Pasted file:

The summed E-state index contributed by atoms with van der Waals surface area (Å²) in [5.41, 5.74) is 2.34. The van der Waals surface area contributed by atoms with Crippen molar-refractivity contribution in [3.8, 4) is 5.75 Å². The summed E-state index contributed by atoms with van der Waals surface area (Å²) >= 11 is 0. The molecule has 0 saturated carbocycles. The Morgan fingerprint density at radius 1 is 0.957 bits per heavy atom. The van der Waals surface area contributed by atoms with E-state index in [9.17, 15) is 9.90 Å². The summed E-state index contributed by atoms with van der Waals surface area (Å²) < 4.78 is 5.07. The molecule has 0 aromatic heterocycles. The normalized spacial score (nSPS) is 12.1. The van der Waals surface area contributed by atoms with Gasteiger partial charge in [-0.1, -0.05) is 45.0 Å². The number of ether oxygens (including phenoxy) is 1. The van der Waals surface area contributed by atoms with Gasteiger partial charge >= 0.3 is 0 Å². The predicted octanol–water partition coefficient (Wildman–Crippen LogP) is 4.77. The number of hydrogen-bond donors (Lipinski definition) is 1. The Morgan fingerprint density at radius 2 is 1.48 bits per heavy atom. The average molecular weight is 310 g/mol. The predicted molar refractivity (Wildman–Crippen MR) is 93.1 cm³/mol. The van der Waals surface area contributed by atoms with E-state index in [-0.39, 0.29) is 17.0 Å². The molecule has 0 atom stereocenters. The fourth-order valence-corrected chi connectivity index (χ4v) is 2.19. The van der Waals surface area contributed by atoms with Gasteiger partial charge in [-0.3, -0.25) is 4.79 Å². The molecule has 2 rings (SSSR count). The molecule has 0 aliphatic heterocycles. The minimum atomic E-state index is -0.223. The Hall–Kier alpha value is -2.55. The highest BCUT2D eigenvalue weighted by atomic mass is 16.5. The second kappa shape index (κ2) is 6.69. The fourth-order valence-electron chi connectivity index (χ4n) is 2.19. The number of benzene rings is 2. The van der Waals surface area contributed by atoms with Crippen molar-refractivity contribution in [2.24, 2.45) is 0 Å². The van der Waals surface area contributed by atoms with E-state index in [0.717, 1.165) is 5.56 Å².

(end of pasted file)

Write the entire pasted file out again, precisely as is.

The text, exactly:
The summed E-state index contributed by atoms with van der Waals surface area (Å²) in [5.41, 5.74) is 2.34. The van der Waals surface area contributed by atoms with Crippen molar-refractivity contribution in [3.8, 4) is 5.75 Å². The summed E-state index contributed by atoms with van der Waals surface area (Å²) >= 11 is 0. The molecule has 0 saturated carbocycles. The Morgan fingerprint density at radius 1 is 0.957 bits per heavy atom. The van der Waals surface area contributed by atoms with E-state index in [9.17, 15) is 9.90 Å². The summed E-state index contributed by atoms with van der Waals surface area (Å²) < 4.78 is 5.07. The molecule has 0 aromatic heterocycles. The normalized spacial score (nSPS) is 12.1. The van der Waals surface area contributed by atoms with Gasteiger partial charge in [-0.1, -0.05) is 45.0 Å². The number of ether oxygens (including phenoxy) is 1. The van der Waals surface area contributed by atoms with Gasteiger partial charge >= 0.3 is 0 Å². The predicted octanol–water partition coefficient (Wildman–Crippen LogP) is 4.77. The number of hydrogen-bond donors (Lipinski definition) is 1. The Morgan fingerprint density at radius 2 is 1.48 bits per heavy atom. The average molecular weight is 310 g/mol. The predicted molar refractivity (Wildman–Crippen MR) is 93.1 cm³/mol. The van der Waals surface area contributed by atoms with E-state index in [-0.39, 0.29) is 17.0 Å². The molecule has 0 atom stereocenters. The fourth-order valence-corrected chi connectivity index (χ4v) is 2.19. The van der Waals surface area contributed by atoms with Gasteiger partial charge in [-0.3, -0.25) is 4.79 Å². The molecule has 2 rings (SSSR count). The molecule has 0 aliphatic heterocycles. The minimum atomic E-state index is -0.223. The Hall–Kier alpha value is -2.55. The highest BCUT2D eigenvalue weighted by atomic mass is 16.5. The second kappa shape index (κ2) is 6.69. The fourth-order valence-electron chi connectivity index (χ4n) is 2.19. The number of benzene rings is 2. The van der Waals surface area contributed by atoms with Crippen molar-refractivity contribution in [2.24, 2.45) is 0 Å². The van der Waals surface area contributed by atoms with E-state index in [0.717, 1.165) is 5.56 Å².